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Decreased pretherapy serum apolipoprotein A-I is associated with extent of metastasis and poor prognosis of non-small-cell lung cancer

Authors Shi H, Huang H, Pu J, Shi DC, Ning Y, Dong Y, Han Y, Zarogoulidis P, Bai C

Received 5 April 2018

Accepted for publication 13 July 2018

Published 15 October 2018 Volume 2018:11 Pages 6995—7003

DOI https://doi.org/10.2147/OTT.S170227

Checked for plagiarism Yes

Review by Single-blind

Peer reviewer comments 5

Editor who approved publication: Dr Sanjeev Srivastava


Hui Shi,1,* Haidong Huang,1,* Jin Pu,2 Dongchen Shi,1 Yunye Ning,1 Yuchao Dong,1 Yiping Han,1 Paul Zarogoulidis,3 Chong Bai1

1Department of Respiratory and Critical Care Medicine, Changhai Hospital Affiliated to The Second Military Medical University, Shanghai 200433, People’s Republic of China; 2Department of Special Clinic, Changhai Hospital, Affiliated to the Second Military Medical University, Shanghai 200433, People’s Republic of China; 3Pulmonary Department, Oncology Unit, “Theagenio” Cancer Hospital, Thessaloniki, Greece

*These authors contributed equally to this work

Background: Apolipoprotein A-I (ApoA-I), which recently attracted great attention as an important protein related to the increasing risk of various cancers, is a factor closely related to metabolic diseases such as ardiovascular diseases and atherosclerosis. However, the diagnostic and prognostic value of pretherapy serum ApoA-I levels in non-small-cell lung cancer (NSCLC) patients is still not very clear.
Methods: In 325 NSCLC patients and 312 healthy controls, pretherapy serum ApoA-I was measured by turbidimetric immunoassay. The association of serum ApoA-I levels with the clinicopathologic characteristics and clinical outcomes of NSCLC patients was analyzed. Receiver-operating characteristic (ROC) curve analysis and univariate and multivariate Cox regression analyses were used to assess the diagnostic and prognostic significance of serum ApoA-I levels.
Results: Serum ApoA-I levels were obviously decreased in NSCLC patients compared with healthy controls (1.22±0.27 vs 1.46±0.22 g/L, P<0.0001). Pretherapy serum ApoA-I levels were significantly decreased in the NSCLC patients with increased pretherapy C-reactive protein levels (P=0.046), lower albumin serum level (P=0.040), advanced TNM stage (P=0.004), poorer Eastern Cooperative Oncology Group PS: performance status scores (P=0.007), and more than two sites of distant metastasis (P<0.0001). ROC curve showed the optimal cut-off for ApoA-I was 1.26 g/L (Area under ROC curve=0.69, 95% CI=0.54–0.65) with a specificity of 0.75 and a sensitivity of 0.59. The whole cohort was divided into two groups: low ApoA-I levels group (ApoA-I ≤1.26 g/L) consisted of 193 (59.4%) patients and high ApoA-I levels group (ApoA-I >1.26 g/L) consisted of 132 (40.6%) patients. The median survival time of low and high ApoA-I levels patients were 16.45 and 20.90 months, respectively, which indicated a statistically significant difference (χ2=0.609, P<0.0001) between the two groups. The multivariate analysis results showed that CRP levels (HR=1.273, P=0.038), ApoA-I levels (HR=0.761, P=0.030), Eastern Cooperative Oncology Group performance status (HR=1.486, P=0.016), and extent of metastasis (HR=1.394, P=0.009) were significant independent predictors of favorable overall survival.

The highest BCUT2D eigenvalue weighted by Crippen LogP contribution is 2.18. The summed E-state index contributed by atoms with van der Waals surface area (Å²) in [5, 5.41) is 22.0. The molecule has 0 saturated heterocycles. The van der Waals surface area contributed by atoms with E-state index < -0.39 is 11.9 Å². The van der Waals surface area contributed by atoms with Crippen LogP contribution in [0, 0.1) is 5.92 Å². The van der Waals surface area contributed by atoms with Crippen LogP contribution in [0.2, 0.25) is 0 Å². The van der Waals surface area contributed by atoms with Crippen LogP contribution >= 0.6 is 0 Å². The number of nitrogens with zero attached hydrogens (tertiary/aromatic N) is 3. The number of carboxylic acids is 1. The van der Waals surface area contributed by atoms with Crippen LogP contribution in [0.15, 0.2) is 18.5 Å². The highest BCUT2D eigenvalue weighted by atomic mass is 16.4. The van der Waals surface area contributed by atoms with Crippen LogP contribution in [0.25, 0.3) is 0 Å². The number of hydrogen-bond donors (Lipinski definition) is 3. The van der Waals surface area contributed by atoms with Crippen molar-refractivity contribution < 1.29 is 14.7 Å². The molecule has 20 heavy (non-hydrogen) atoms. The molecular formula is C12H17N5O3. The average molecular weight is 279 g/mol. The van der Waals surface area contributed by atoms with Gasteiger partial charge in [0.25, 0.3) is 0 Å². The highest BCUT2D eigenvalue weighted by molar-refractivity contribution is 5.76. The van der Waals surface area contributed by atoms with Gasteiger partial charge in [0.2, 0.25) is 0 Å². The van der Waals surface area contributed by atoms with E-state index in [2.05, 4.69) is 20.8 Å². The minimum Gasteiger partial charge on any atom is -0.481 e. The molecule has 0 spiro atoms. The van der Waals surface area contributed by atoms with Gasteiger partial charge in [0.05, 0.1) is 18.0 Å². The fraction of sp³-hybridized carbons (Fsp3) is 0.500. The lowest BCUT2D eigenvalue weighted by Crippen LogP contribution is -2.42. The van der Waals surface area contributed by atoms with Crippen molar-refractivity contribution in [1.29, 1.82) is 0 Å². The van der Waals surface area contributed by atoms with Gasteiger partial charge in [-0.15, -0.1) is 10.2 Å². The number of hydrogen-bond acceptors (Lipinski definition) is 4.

Conclusion: A decreased level of pretherapy ApoA-I was associated with a worse survival in patients with NSCLC. Serum ApoA-I measurement before initial treatment may be a novel and routine biomarker to evaluate for metastasis and predict prognosis for NSCLC patients in daily clinical practice.

Keywords: NSCLC, apolipoprotein A-I, metastasis, prognosis

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